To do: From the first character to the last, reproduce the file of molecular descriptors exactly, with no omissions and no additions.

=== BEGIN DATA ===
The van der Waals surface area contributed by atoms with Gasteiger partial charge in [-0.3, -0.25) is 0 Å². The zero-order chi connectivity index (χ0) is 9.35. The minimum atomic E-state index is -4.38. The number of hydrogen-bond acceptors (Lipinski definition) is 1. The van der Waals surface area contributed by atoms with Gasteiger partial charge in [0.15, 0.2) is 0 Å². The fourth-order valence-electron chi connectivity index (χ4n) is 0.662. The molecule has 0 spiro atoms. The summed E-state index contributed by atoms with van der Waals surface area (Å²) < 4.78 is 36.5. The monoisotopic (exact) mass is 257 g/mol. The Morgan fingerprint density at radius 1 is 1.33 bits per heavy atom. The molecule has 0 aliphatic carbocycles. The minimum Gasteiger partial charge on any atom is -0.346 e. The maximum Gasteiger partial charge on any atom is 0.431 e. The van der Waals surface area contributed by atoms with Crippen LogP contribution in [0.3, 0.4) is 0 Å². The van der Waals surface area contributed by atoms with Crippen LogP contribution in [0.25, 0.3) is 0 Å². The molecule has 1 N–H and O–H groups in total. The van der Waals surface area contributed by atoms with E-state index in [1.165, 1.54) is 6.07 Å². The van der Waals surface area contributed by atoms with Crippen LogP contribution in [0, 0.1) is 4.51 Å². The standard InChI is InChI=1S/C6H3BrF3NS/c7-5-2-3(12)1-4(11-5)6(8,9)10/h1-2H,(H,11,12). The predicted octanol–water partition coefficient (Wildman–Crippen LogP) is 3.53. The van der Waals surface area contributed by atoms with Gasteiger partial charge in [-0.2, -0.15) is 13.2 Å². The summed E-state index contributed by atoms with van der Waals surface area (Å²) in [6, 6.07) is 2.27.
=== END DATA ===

The van der Waals surface area contributed by atoms with Gasteiger partial charge in [-0.3, -0.25) is 0 Å². The zero-order chi connectivity index (χ0) is 9.35. The minimum atomic E-state index is -4.38. The number of hydrogen-bond acceptors (Lipinski definition) is 1. The van der Waals surface area contributed by atoms with Gasteiger partial charge in [0.15, 0.2) is 0 Å². The fourth-order valence-electron chi connectivity index (χ4n) is 0.662. The molecule has 0 spiro atoms. The summed E-state index contributed by atoms with van der Waals surface area (Å²) < 4.78 is 36.5. The monoisotopic (exact) mass is 257 g/mol. The Morgan fingerprint density at radius 1 is 1.33 bits per heavy atom. The molecule has 0 aliphatic carbocycles. The minimum Gasteiger partial charge on any atom is -0.346 e. The maximum Gasteiger partial charge on any atom is 0.431 e. The van der Waals surface area contributed by atoms with Crippen LogP contribution in [0.3, 0.4) is 0 Å². The van der Waals surface area contributed by atoms with Crippen LogP contribution in [0.25, 0.3) is 0 Å². The molecule has 1 N–H and O–H groups in total. The van der Waals surface area contributed by atoms with E-state index in [1.165, 1.54) is 6.07 Å². The van der Waals surface area contributed by atoms with Crippen LogP contribution in [0, 0.1) is 4.51 Å². The standard InChI is InChI=1S/C6H3BrF3NS/c7-5-2-3(12)1-4(11-5)6(8,9)10/h1-2H,(H,11,12). The predicted octanol–water partition coefficient (Wildman–Crippen LogP) is 3.53. The van der Waals surface area contributed by atoms with Gasteiger partial charge in [-0.2, -0.15) is 13.2 Å². The summed E-state index contributed by atoms with van der Waals surface area (Å²) in [6, 6.07) is 2.27.